An experimental drug that claims to slow the progression of Alzheimer’s disease is getting mixed reviews from scientists.
Developers of the drug aducanumab made their case at an Alzheimer’s conference in San Diego in early December, two months after they reported results that suggested the drug was showing signs of being effective at high doses. It was an about-face from earlier in the year, when two studies were stopped because the drug wasn’t believed to be working.
Due to the debilitating nature of the disease, one for which there is not only no cure, but no effective treatment, patients and families are putting pressure on the U.S. Food and Drug Administration to approve any drug that might even barely offer any help.
Doctors and scientists largely agree, but they offer a warning to proceed with caution.
“I don’t see how you can conclude anything other than that another trial needs to be done,” Dr. David Knopman of the Mayo Clinic told the Associated Press.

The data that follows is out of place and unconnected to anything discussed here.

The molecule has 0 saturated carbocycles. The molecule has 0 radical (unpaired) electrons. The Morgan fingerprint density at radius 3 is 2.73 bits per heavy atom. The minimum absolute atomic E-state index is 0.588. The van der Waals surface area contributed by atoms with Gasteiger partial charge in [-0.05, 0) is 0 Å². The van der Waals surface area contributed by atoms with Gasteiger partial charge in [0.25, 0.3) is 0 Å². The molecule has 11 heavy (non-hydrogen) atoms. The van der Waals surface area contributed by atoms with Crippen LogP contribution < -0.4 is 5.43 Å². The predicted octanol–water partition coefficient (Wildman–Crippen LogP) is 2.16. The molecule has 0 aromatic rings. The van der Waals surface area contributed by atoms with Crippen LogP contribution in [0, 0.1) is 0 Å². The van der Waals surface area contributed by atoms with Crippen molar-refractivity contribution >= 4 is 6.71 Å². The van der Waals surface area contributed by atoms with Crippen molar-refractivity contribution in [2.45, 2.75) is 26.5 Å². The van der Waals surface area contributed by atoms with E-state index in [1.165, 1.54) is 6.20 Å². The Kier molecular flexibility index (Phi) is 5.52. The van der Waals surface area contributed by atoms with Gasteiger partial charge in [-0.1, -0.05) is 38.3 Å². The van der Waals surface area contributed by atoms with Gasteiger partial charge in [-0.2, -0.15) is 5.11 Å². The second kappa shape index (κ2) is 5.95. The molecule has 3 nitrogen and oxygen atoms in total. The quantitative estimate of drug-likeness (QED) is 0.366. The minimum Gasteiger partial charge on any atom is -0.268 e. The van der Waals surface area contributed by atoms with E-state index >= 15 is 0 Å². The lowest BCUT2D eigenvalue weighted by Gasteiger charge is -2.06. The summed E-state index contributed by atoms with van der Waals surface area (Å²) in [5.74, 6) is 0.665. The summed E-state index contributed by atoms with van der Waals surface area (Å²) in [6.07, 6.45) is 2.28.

Others are taking more from the results.
“This is an important moment for the Alzheimer’s community,” Maria Carrillo, chief science officer at the Alzheimer’s Association, said to the AP. While not offering a cure, “it may mean that they remember their loved ones a little longer.”
The drug’s goal is to remove plaques, or harmful protein clumps, from the brain. The most promising result of the studies was that it slowed the rate of mental decline by 22 percent over those who took a placebo.
But even the drug’s manufacturers warn that the initial studies left plenty of questions that need to be addressed in future studies, including dosage amount.